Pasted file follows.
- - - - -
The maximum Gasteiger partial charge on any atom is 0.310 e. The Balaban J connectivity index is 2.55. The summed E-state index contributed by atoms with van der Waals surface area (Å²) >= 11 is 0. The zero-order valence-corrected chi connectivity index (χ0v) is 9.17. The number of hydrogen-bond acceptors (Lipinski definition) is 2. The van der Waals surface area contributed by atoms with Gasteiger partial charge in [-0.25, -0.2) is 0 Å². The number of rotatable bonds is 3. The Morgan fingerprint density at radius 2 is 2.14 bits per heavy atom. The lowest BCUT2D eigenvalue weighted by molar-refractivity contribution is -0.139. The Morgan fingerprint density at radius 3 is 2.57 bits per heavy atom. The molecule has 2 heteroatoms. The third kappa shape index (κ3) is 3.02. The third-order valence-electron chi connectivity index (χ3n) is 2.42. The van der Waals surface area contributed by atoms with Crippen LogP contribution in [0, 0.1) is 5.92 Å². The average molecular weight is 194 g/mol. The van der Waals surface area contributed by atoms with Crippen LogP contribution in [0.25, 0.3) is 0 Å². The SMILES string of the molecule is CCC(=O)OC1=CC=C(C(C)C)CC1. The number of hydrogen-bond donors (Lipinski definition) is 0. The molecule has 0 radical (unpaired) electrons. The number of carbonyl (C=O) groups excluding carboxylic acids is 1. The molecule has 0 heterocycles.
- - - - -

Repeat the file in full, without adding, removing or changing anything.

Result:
The maximum Gasteiger partial charge on any atom is 0.310 e. The Balaban J connectivity index is 2.55. The summed E-state index contributed by atoms with van der Waals surface area (Å²) >= 11 is 0. The zero-order valence-corrected chi connectivity index (χ0v) is 9.17. The number of hydrogen-bond acceptors (Lipinski definition) is 2. The van der Waals surface area contributed by atoms with Gasteiger partial charge in [-0.25, -0.2) is 0 Å². The number of rotatable bonds is 3. The Morgan fingerprint density at radius 2 is 2.14 bits per heavy atom. The lowest BCUT2D eigenvalue weighted by molar-refractivity contribution is -0.139. The Morgan fingerprint density at radius 3 is 2.57 bits per heavy atom. The molecule has 2 heteroatoms. The third kappa shape index (κ3) is 3.02. The third-order valence-electron chi connectivity index (χ3n) is 2.42. The van der Waals surface area contributed by atoms with Crippen LogP contribution in [0, 0.1) is 5.92 Å². The average molecular weight is 194 g/mol. The van der Waals surface area contributed by atoms with Crippen LogP contribution in [0.25, 0.3) is 0 Å². The SMILES string of the molecule is CCC(=O)OC1=CC=C(C(C)C)CC1. The number of hydrogen-bond donors (Lipinski definition) is 0. The molecule has 0 radical (unpaired) electrons. The number of carbonyl (C=O) groups excluding carboxylic acids is 1. The molecule has 0 heterocycles.